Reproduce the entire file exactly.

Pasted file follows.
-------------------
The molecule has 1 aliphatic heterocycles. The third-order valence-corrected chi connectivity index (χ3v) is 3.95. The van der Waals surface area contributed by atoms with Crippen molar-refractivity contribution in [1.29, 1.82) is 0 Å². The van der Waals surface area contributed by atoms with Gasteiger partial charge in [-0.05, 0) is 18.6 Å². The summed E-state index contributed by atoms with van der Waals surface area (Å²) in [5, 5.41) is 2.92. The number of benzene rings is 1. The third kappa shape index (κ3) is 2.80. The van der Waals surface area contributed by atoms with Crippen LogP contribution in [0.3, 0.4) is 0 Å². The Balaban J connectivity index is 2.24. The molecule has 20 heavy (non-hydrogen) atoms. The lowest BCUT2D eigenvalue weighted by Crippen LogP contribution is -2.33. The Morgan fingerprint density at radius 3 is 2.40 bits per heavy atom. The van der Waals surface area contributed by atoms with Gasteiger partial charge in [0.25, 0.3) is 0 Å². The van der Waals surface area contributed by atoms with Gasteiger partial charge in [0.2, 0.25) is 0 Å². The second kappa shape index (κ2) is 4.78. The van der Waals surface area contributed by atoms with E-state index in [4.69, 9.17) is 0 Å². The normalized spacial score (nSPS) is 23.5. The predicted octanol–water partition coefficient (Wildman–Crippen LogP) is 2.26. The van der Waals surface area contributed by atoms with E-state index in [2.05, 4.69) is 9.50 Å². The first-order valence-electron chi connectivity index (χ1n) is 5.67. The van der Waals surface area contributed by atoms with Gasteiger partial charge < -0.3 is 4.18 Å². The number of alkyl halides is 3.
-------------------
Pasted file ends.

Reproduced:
The molecule has 1 aliphatic heterocycles. The third-order valence-corrected chi connectivity index (χ3v) is 3.95. The van der Waals surface area contributed by atoms with Crippen molar-refractivity contribution in [1.29, 1.82) is 0 Å². The van der Waals surface area contributed by atoms with Gasteiger partial charge in [-0.05, 0) is 18.6 Å². The summed E-state index contributed by atoms with van der Waals surface area (Å²) in [5, 5.41) is 2.92. The number of benzene rings is 1. The third kappa shape index (κ3) is 2.80. The van der Waals surface area contributed by atoms with Crippen LogP contribution in [0.3, 0.4) is 0 Å². The Balaban J connectivity index is 2.24. The molecule has 20 heavy (non-hydrogen) atoms. The lowest BCUT2D eigenvalue weighted by Crippen LogP contribution is -2.33. The Morgan fingerprint density at radius 3 is 2.40 bits per heavy atom. The van der Waals surface area contributed by atoms with Gasteiger partial charge in [0.25, 0.3) is 0 Å². The van der Waals surface area contributed by atoms with Gasteiger partial charge in [0.2, 0.25) is 0 Å². The second kappa shape index (κ2) is 4.78. The van der Waals surface area contributed by atoms with E-state index in [4.69, 9.17) is 0 Å². The normalized spacial score (nSPS) is 23.5. The predicted octanol–water partition coefficient (Wildman–Crippen LogP) is 2.26. The van der Waals surface area contributed by atoms with E-state index in [2.05, 4.69) is 9.50 Å². The first-order valence-electron chi connectivity index (χ1n) is 5.67. The van der Waals surface area contributed by atoms with Gasteiger partial charge < -0.3 is 4.18 Å². The number of alkyl halides is 3.